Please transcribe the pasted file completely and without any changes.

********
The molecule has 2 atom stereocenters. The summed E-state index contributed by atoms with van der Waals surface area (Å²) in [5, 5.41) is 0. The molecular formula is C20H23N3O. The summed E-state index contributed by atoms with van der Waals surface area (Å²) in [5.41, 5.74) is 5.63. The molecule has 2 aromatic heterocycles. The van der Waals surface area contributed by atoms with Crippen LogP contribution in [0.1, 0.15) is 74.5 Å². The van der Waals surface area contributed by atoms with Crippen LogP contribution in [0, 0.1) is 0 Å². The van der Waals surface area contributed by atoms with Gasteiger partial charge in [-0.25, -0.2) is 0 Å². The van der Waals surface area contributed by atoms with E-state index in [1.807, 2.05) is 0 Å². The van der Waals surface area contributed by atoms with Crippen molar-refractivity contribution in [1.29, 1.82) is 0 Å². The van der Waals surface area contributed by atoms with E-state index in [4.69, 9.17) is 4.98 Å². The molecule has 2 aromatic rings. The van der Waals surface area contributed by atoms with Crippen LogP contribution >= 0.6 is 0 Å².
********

The molecule has 2 atom stereocenters. The summed E-state index contributed by atoms with van der Waals surface area (Å²) in [5, 5.41) is 0. The molecular formula is C20H23N3O. The summed E-state index contributed by atoms with van der Waals surface area (Å²) in [5.41, 5.74) is 5.63. The molecule has 2 aromatic heterocycles. The van der Waals surface area contributed by atoms with Crippen LogP contribution in [0.1, 0.15) is 74.5 Å². The van der Waals surface area contributed by atoms with Crippen LogP contribution in [0, 0.1) is 0 Å². The van der Waals surface area contributed by atoms with Gasteiger partial charge in [-0.25, -0.2) is 0 Å². The van der Waals surface area contributed by atoms with E-state index in [1.807, 2.05) is 0 Å². The van der Waals surface area contributed by atoms with Crippen molar-refractivity contribution in [1.29, 1.82) is 0 Å². The van der Waals surface area contributed by atoms with E-state index in [4.69, 9.17) is 4.98 Å². The molecule has 2 aromatic rings. The van der Waals surface area contributed by atoms with Crippen LogP contribution >= 0.6 is 0 Å².